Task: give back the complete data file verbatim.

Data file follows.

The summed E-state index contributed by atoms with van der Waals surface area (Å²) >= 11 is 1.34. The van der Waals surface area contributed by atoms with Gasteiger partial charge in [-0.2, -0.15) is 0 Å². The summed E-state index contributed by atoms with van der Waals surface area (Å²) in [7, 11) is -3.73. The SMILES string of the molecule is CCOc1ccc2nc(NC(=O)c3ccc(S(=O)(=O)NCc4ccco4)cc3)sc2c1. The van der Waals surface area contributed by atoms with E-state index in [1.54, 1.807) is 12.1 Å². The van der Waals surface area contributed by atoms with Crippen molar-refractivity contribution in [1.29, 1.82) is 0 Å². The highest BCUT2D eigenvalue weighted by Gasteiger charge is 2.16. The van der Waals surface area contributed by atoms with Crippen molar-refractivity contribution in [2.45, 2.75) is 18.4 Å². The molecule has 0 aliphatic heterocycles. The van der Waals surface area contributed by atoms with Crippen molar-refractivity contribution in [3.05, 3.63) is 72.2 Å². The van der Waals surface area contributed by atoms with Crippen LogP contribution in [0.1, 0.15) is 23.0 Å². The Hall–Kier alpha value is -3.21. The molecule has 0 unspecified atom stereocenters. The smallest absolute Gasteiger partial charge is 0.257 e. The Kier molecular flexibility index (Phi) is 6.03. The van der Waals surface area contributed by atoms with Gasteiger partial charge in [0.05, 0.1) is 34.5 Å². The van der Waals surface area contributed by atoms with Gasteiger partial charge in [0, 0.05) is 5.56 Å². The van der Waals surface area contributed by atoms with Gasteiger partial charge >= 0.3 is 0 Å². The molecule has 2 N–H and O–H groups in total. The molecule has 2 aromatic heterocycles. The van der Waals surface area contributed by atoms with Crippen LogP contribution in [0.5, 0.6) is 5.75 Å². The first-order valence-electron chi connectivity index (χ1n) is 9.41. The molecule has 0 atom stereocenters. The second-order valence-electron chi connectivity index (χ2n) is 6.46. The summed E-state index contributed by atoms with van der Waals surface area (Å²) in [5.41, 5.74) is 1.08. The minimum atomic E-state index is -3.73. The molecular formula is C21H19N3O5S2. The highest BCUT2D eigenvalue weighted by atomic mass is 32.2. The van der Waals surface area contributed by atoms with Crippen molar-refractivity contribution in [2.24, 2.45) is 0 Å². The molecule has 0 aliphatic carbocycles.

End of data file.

The summed E-state index contributed by atoms with van der Waals surface area (Å²) >= 11 is 1.34. The van der Waals surface area contributed by atoms with Gasteiger partial charge in [-0.2, -0.15) is 0 Å². The summed E-state index contributed by atoms with van der Waals surface area (Å²) in [7, 11) is -3.73. The SMILES string of the molecule is CCOc1ccc2nc(NC(=O)c3ccc(S(=O)(=O)NCc4ccco4)cc3)sc2c1. The van der Waals surface area contributed by atoms with E-state index in [1.54, 1.807) is 12.1 Å². The van der Waals surface area contributed by atoms with Crippen molar-refractivity contribution in [1.29, 1.82) is 0 Å². The highest BCUT2D eigenvalue weighted by Gasteiger charge is 2.16. The van der Waals surface area contributed by atoms with Crippen molar-refractivity contribution in [2.45, 2.75) is 18.4 Å². The molecule has 0 aliphatic heterocycles. The van der Waals surface area contributed by atoms with Crippen molar-refractivity contribution in [3.05, 3.63) is 72.2 Å². The van der Waals surface area contributed by atoms with Crippen LogP contribution in [0.1, 0.15) is 23.0 Å². The Hall–Kier alpha value is -3.21. The molecule has 0 unspecified atom stereocenters. The smallest absolute Gasteiger partial charge is 0.257 e. The Kier molecular flexibility index (Phi) is 6.03. The van der Waals surface area contributed by atoms with Gasteiger partial charge in [0.05, 0.1) is 34.5 Å². The van der Waals surface area contributed by atoms with Gasteiger partial charge in [0, 0.05) is 5.56 Å². The van der Waals surface area contributed by atoms with Gasteiger partial charge >= 0.3 is 0 Å². The molecule has 2 N–H and O–H groups in total. The molecule has 2 aromatic heterocycles. The van der Waals surface area contributed by atoms with Crippen LogP contribution in [0.5, 0.6) is 5.75 Å². The first-order valence-electron chi connectivity index (χ1n) is 9.41. The molecule has 0 atom stereocenters. The second-order valence-electron chi connectivity index (χ2n) is 6.46. The summed E-state index contributed by atoms with van der Waals surface area (Å²) in [5.41, 5.74) is 1.08. The minimum atomic E-state index is -3.73. The molecular formula is C21H19N3O5S2. The highest BCUT2D eigenvalue weighted by atomic mass is 32.2. The van der Waals surface area contributed by atoms with Crippen molar-refractivity contribution in [2.24, 2.45) is 0 Å². The molecule has 0 aliphatic carbocycles.